• OMICRON is somewhat harmful to DMs, Fed pauses, Chinese stimulate as exports are hit, DXY down. AUD up.
  • OMICRON is harmful and triggers new DM lockdown wave. Fed pauses. China flood stimulates. But risk assets hammered and DXY up. AUD down then up.

There are obviously subsets on a continuum of these scenarios.

We’re doing a poddy today at 12.30 to flesh these out. Consider yourself invited.

Houses and Holes
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Comments

  1. Don’t need a helmet got a hard hard head
    Don’t need a raincoat I’m already wet
    Don’t need a bandage there’s too much blood
    After a while seems to roll right off hmm

  2. I don’t know but do you not think this market(and other asset classes)are seriously overvalued in very uncertain times and that a grain of sand could be enough to change sentiment.And couldn’t we be heading for a depression?(technically or non technically).And if that occurred wouldnt Australia and its associated currency be heading out the back door?

    • We are far from a depression but there are huge red flags like this for the stock market at the moment……valuations are insane

      https://wolfstreet.com/2021/11/29/microsoft-ceo-nadella-dumped-50-of-his-msft-stock-in-one-day-following-in-elon-musks-footsteps/

      A veritable army of bond shorts in the US is starting to get into trouble at these levels…….There is a huge air gap under 1.79% on the 30 year to about 1.57%, they must get that level back or buy Treasuries at any price to cover their shorts. For the 10 year I think the levels are 1.37% and 1.17%

      https://www.bloomberg.com/markets/rates-bonds/government-bonds/us

      • The Travelling PhantomMEMBER

        It’s depressing we are far from depression.
        Part of me thinks only way to reset all this madness is a depression

      • How do you know when your close to a depression?Did they know in 1929?Are we more knowledgeable now than they were?I guess if we know we are getting close we could avert all future depressions?Im clearly not an economist and would really value some answers from anyone who can

        • Well, I am just sitting at home but I think history shows that for a real depression in modern times the financial system has to fail first. That can be from speculation causing the enabling banks to fail, hyperinflation by central bank action causing the currency to fail, or a failure of the money supply due to sustained policy missteps by the fiscal authorities. Probably there are others that experts could cite.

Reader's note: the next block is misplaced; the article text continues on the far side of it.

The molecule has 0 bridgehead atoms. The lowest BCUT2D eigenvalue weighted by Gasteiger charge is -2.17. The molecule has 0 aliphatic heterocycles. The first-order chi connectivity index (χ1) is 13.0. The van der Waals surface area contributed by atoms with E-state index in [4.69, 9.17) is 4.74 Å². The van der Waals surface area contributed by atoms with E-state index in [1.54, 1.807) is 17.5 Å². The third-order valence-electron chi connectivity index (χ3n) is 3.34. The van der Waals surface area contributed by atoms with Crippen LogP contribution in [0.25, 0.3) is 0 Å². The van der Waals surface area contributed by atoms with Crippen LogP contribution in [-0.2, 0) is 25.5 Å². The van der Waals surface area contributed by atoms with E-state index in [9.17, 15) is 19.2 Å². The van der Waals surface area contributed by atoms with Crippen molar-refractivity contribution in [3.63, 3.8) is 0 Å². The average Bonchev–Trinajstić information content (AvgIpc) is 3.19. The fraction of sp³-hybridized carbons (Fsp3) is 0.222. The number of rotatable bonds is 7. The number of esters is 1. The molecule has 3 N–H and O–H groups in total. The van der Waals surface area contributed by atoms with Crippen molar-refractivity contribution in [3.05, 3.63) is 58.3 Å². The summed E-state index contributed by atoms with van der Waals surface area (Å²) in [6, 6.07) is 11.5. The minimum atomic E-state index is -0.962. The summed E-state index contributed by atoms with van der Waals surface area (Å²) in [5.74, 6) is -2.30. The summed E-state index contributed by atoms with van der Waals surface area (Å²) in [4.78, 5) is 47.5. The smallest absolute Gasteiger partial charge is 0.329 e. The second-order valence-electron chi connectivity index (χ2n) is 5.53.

Remember that the last depression we had was at its worst in 1932, the failure was in 1929, so you should have plenty of warning, now is the time for risk management to be put in place……..sadly lacking I am afraid.

        • In the 30’s they chose austerity and brought the depression on, we seem far more likely to print our way out and bring on inflation than a depression, maybe stagflation?
          Depression is as much a policy choice as anything in my opinion.

          • There was government spending programme after government spending programme in the United States in the 30s- none of it worked!

  3. SuperfluousMEMBER

    If the cost of money is any guide, we are living in depressionary times…
    Got to look past price (trees) to see the reality (forest)…

  4. Why is it the AUD typically creeps up in the local daytime and falls at night?

    Is it because people here are so thoroughly sure we’re the lucky country, that everything really is fine with the economy, our trading partner(s), the future outlook they bid the AUD up?
    Meanwhile, the overseas traders look and see enough to know something ain’t right, but haven’t yet put a finger on it enough to crash this sucker, and so the effect of gravity isn’t affected by the situational gravity enough to force true price discovery?
    Anyone got a theory?

    • I would love to get the same answer. I would also add that any move down in the aud is a sharp quick one whereas most of the move up is gradual and persistent. It seems that the market get a quick jolt of reality then drops the aud but quickly goes back to its default panglossian euphoria where it slowly drips upwards forever. Looks like market manipulation
      maybe but I really have no clue. Whatever it is it has annoyed the hell out of me for the past five years I’ve kept a large short on.